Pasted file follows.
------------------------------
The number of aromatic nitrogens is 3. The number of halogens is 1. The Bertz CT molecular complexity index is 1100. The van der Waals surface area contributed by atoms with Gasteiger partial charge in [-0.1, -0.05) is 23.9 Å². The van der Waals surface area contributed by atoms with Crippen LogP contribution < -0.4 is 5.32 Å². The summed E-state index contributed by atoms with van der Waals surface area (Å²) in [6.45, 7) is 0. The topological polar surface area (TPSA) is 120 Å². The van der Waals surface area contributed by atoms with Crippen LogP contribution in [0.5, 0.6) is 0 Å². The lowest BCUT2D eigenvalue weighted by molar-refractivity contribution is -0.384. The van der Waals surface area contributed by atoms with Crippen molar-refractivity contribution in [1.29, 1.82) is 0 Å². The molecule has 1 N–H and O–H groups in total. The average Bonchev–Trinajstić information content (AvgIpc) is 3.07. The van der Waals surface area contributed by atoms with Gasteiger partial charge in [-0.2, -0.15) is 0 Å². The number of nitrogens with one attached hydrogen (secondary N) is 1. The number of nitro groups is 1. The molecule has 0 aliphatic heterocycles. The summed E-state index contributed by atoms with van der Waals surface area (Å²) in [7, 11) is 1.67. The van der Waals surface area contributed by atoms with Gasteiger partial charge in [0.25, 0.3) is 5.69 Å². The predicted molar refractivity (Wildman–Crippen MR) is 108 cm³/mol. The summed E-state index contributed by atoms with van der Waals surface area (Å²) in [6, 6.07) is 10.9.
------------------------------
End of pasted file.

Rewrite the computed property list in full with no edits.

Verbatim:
The number of aromatic nitrogens is 3. The number of halogens is 1. The Bertz CT molecular complexity index is 1100. The van der Waals surface area contributed by atoms with Gasteiger partial charge in [-0.1, -0.05) is 23.9 Å². The van der Waals surface area contributed by atoms with Crippen LogP contribution < -0.4 is 5.32 Å². The summed E-state index contributed by atoms with van der Waals surface area (Å²) in [6.45, 7) is 0. The topological polar surface area (TPSA) is 120 Å². The van der Waals surface area contributed by atoms with Crippen LogP contribution in [0.5, 0.6) is 0 Å². The lowest BCUT2D eigenvalue weighted by molar-refractivity contribution is -0.384. The van der Waals surface area contributed by atoms with Crippen molar-refractivity contribution in [1.29, 1.82) is 0 Å². The molecule has 1 N–H and O–H groups in total. The average Bonchev–Trinajstić information content (AvgIpc) is 3.07. The van der Waals surface area contributed by atoms with Gasteiger partial charge in [-0.2, -0.15) is 0 Å². The number of nitrogens with one attached hydrogen (secondary N) is 1. The number of nitro groups is 1. The molecule has 0 aliphatic heterocycles. The summed E-state index contributed by atoms with van der Waals surface area (Å²) in [7, 11) is 1.67. The van der Waals surface area contributed by atoms with Gasteiger partial charge in [0.25, 0.3) is 5.69 Å². The predicted molar refractivity (Wildman–Crippen MR) is 108 cm³/mol. The summed E-state index contributed by atoms with van der Waals surface area (Å²) in [6, 6.07) is 10.9.